Georgia Senate passes redrawn school board districts, critics claim new map doesn’t fix racial discrimination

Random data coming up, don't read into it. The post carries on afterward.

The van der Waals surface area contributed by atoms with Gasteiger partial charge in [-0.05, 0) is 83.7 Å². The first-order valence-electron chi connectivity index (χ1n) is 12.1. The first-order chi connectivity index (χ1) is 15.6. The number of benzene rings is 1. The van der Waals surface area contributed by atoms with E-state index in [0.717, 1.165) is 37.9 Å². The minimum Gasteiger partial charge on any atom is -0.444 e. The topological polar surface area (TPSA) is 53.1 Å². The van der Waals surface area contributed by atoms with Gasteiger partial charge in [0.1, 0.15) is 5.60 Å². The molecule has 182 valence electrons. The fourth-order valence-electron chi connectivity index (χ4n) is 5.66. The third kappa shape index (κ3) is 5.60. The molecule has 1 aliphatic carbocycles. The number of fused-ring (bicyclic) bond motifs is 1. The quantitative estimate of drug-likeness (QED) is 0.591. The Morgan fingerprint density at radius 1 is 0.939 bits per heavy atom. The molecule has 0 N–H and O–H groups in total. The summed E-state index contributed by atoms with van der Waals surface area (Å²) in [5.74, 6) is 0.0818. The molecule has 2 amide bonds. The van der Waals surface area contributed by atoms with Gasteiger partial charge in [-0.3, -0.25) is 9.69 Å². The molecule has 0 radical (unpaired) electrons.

The Georgia state Senate has passed a bill to redraw school board districts in Georgia’s second-largest school system after a federal judge ruled they were unconstitutionally discriminatory. But Democrats warn that the Republican-backed map doesn’t fix the racial discrimination that led U.S. District Judge Eleanor Ross to order the Cobb County school district to not use the map in the May 2024 election, when four board seats will be contested. The districts had produced a 4-3 Republican majority even though a majority of Cobb voters have backed Democrats in recent statewide elections. The lawsuit, which was filed by a group of Cobb County residents and liberal-leaning political groups, alleges that Republicans illegally crammed Black and Hispanic voters into three districts in the southern part of the suburban Atlanta county, solidifying Republicans’ hold on the remaining four districts. GEORGIA REPUBLICAN HOUSE SPEAKER PROPOSES ADDITIONAL CHILD INCOME TAX CUT Ross agreed, finding the people who drew the map relied too much on race. Republican Sen. Ed Setzler of Acworth said the map would maintain core communities from current districts, calling it “the work of a very thoughtful process.” But Democratic Sen. Jason Esteves of Atlanta, who represents parts of Cobb County, said Setzler and Republicans short-circuited the normal local legislative process to try to maintain a Republican majority. “This map and the proposal in the bill violate the clear provisions of the federal court order that was issued late last year,” Esteves said. “This map continues the packing of Black and brown voters in Cobb County, particularly on the south side of the county, limiting their influence.” The map moves on to the House for more debate. If lawmakers give it final passage, Ross would have to decide if it passes legal muster. If lawmakers don’t act quickly, Ross could draw a map without legislative input. “This is not something we need to wait around until March to do,” Setzler said. “There’s an election coming up in May.” Any new map could upset the Republican majority on the board. The 106,000-student district has been riven by political conflict in recent years, with the GOP majority often imposing its will over the protests of the three Democratic members. The district has alleged the plaintiffs are pursuing a Democratic takeover of the board through the lawsuit and appealed to the 11th U.S. Circuit Court of Appeals. In a confusing pair of rulings last week, one three-judge panel on the appeals court refused to reinstate the school board, while another three-judge panel on the same day stayed Ross’ injunction.
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